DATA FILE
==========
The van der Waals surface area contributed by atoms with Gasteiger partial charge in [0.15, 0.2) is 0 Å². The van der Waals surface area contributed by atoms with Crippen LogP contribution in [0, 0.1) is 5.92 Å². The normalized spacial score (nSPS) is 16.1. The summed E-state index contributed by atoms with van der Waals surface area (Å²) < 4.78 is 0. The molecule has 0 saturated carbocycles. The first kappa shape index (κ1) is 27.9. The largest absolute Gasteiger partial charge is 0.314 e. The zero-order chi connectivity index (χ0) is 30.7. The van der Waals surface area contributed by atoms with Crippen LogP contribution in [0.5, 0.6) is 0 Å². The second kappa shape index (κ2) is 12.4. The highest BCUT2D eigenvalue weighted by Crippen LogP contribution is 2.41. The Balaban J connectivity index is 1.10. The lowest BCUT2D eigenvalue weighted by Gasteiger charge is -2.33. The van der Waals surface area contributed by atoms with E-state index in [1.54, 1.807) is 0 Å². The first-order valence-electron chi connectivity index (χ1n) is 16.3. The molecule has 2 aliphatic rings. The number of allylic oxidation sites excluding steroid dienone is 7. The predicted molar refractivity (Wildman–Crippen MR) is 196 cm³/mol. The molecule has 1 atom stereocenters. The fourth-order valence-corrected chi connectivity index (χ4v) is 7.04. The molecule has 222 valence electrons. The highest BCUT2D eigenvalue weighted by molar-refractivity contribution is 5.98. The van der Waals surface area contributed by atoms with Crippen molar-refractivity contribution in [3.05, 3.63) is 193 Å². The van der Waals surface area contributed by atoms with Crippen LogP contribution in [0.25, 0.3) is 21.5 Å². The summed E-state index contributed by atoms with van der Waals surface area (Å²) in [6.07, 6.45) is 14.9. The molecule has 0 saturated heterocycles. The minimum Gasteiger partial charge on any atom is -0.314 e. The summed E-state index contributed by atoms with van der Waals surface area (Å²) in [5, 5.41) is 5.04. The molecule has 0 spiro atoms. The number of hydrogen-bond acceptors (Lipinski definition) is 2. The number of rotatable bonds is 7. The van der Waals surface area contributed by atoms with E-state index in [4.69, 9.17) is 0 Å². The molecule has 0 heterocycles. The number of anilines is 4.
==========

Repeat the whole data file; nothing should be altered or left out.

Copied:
The van der Waals surface area contributed by atoms with Gasteiger partial charge in [0.15, 0.2) is 0 Å². The van der Waals surface area contributed by atoms with Crippen LogP contribution in [0, 0.1) is 5.92 Å². The normalized spacial score (nSPS) is 16.1. The summed E-state index contributed by atoms with van der Waals surface area (Å²) < 4.78 is 0. The molecule has 0 saturated carbocycles. The first kappa shape index (κ1) is 27.9. The largest absolute Gasteiger partial charge is 0.314 e. The zero-order chi connectivity index (χ0) is 30.7. The van der Waals surface area contributed by atoms with Crippen LogP contribution in [0.5, 0.6) is 0 Å². The second kappa shape index (κ2) is 12.4. The highest BCUT2D eigenvalue weighted by Crippen LogP contribution is 2.41. The Balaban J connectivity index is 1.10. The lowest BCUT2D eigenvalue weighted by Gasteiger charge is -2.33. The van der Waals surface area contributed by atoms with E-state index in [1.54, 1.807) is 0 Å². The first-order valence-electron chi connectivity index (χ1n) is 16.3. The molecule has 2 aliphatic rings. The number of allylic oxidation sites excluding steroid dienone is 7. The predicted molar refractivity (Wildman–Crippen MR) is 196 cm³/mol. The molecule has 1 atom stereocenters. The fourth-order valence-corrected chi connectivity index (χ4v) is 7.04. The molecule has 222 valence electrons. The highest BCUT2D eigenvalue weighted by molar-refractivity contribution is 5.98. The van der Waals surface area contributed by atoms with Crippen molar-refractivity contribution in [3.05, 3.63) is 193 Å². The van der Waals surface area contributed by atoms with Crippen LogP contribution in [0.25, 0.3) is 21.5 Å². The summed E-state index contributed by atoms with van der Waals surface area (Å²) in [6.07, 6.45) is 14.9. The molecule has 0 saturated heterocycles. The minimum Gasteiger partial charge on any atom is -0.314 e. The summed E-state index contributed by atoms with van der Waals surface area (Å²) in [5, 5.41) is 5.04. The molecule has 0 spiro atoms. The number of hydrogen-bond acceptors (Lipinski definition) is 2. The number of rotatable bonds is 7. The van der Waals surface area contributed by atoms with E-state index in [4.69, 9.17) is 0 Å². The molecule has 0 heterocycles. The number of anilines is 4.